This is a crazy wonderful place. Over and over, Iâ€šÃ„Ã´ve heard people say this is the super bowl of astronomy. Iâ€šÃ„Ã´m not so sure that is the truth. I feel more like this is the 3 (or 5 or 10) ring circus of astronomy. In every ring there is a new group doing their thing and playing to crowds. I sometimes feel that my attention is getting pulled in every direction as the biggest, the brightest, the shiniest, and the newest all juggle and flip to the music of the stars.
This is a place where the big teams present their big results. In fact, the COSMOS team presented dark matter and baryonic matter maps of the large-scale structure of the universe as a function of time. It was a truly tremendous result that Phil Plait wrote an excellent blog entry about at Bad Astronomy. I also caught a short interview with one of the team members, Richard Massey, which Iâ€šÃ„Ã´ll be incorporating into an Astronomy Cast episode in the next week or so. (As new results come out, Iâ€šÃ„Ã´ll be posting about them here.)
And everyone is here. This is the place where everyone presents a poster presentation or a 5-minute oral presentation on their latest results (Iâ€šÃ„Ã´ll have my name on two presentations, one on Dorrit Hoffleit, and one on online education). This is a place every student comes to try to schmooze their way into the next stage in their career, whether it be a summer internship, graduate school, or their very first post doc. In fact, this is the place any one in search of a job comes to try and schmooze their way into the next step of their career (including me!).
With such a large chunk of the astronomical community in one place, itâ€šÃ„Ã´s possible to inadvertently run into people whose names usually only exist in things you read. Last night I hung out with Carolyn Collins Peterson, Phil, and other science education folks. Carolyn blogged a bit about it over at the Space Writer Blog. Earlier today I saw Alan Boyle of the Cosmic Log and became a momentary fan chick, thanking him for doing so much to promote and help those of us little guys and gals doing independent blogs and podcasts. It seems every time I turn around there is a new neat person to listen to, learn from, and of course foist business cards on to and out of.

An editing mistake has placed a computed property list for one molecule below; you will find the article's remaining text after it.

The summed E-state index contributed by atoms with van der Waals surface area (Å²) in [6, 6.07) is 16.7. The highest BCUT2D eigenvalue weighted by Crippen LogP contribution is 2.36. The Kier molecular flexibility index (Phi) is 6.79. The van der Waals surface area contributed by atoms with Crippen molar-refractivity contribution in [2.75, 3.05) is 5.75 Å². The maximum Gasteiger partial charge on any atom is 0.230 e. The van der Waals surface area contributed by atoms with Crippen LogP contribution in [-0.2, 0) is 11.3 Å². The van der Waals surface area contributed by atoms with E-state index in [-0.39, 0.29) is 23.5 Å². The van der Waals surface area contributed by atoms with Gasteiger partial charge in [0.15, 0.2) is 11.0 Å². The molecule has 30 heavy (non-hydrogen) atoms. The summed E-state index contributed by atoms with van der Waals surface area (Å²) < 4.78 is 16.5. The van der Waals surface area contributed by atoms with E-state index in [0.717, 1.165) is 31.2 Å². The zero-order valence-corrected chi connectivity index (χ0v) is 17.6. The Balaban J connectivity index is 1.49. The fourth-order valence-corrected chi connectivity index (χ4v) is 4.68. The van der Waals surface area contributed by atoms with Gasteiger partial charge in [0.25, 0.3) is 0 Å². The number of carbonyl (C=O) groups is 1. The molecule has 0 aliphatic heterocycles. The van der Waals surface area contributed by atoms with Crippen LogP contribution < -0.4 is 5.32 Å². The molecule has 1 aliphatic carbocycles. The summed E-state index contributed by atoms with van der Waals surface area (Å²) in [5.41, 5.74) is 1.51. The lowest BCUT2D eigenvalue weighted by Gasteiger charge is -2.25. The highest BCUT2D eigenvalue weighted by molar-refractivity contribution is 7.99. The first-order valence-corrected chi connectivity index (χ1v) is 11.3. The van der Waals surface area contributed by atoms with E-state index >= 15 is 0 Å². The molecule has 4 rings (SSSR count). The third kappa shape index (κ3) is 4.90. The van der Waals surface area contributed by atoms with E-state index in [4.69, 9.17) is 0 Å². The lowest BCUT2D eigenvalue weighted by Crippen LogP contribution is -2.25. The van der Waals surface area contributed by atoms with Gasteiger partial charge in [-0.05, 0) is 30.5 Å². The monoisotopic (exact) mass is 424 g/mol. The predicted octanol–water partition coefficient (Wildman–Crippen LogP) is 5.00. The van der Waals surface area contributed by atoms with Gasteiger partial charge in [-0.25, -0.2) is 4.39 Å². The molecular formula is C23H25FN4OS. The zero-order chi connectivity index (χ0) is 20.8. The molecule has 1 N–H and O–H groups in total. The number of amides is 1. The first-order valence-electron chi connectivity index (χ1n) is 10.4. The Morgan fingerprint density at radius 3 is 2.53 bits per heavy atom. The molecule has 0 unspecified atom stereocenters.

And there are moments of weirdness. This Conference is at The Washington State Convention and Trade Center, and side by side with our astronomer conference is the The Seattle Wedding Show. This means that at one point a bunch of us were going up the escalator in search of NASA schwag while a bunch of “bride to beâ€šÃ„Ã¹s were coming down the opposite elevator with wedding schwag. It also means that at one point during a press conference on the Andromeda Galaxyâ€šÃ„Ã´s extended halo, “Here Comes the Bride” could clearly be heard in the background.
And sometimes people watching (all “brides to be” aside) is just fun. There are at least 4 people (including me) with unnaturally red hair lurking the conference. And there are the normal freaks and geeks of the community, with their crazy hats, or crazy hair, or just crazy craziness. Anyone who thinks we are a straight-laced community doesnâ€šÃ„Ã´t know the right people. NASAâ€šÃ„Ã´s Jeffery Hayes was throwing around the world, occasionally hurling the Earth at unsuspecting souls (he claims women catch flying terra firma 80% of the time to menâ€šÃ„Ã´s 20% of the time). People generally flew around grabbing up satellite paper models, posters, the occasional project emblazoned jump drives, and gobs of pens like kids in a candy shop where everything is free. Sure, to look at us, itâ€šÃ„Ã´s a group of grey haired old men with a few women and flocks of undergraduates mixed in for flavoring, but all the flavoring is really spicy.
So, itâ€šÃ„Ã´s a circus, and I am one of the side show freaks, but Iâ€šÃ„Ã´m in good company. Maybe tomorrow Iâ€šÃ„Ã´ll catch a cool release from a data contortionist or have a chance to see the bearded satellite.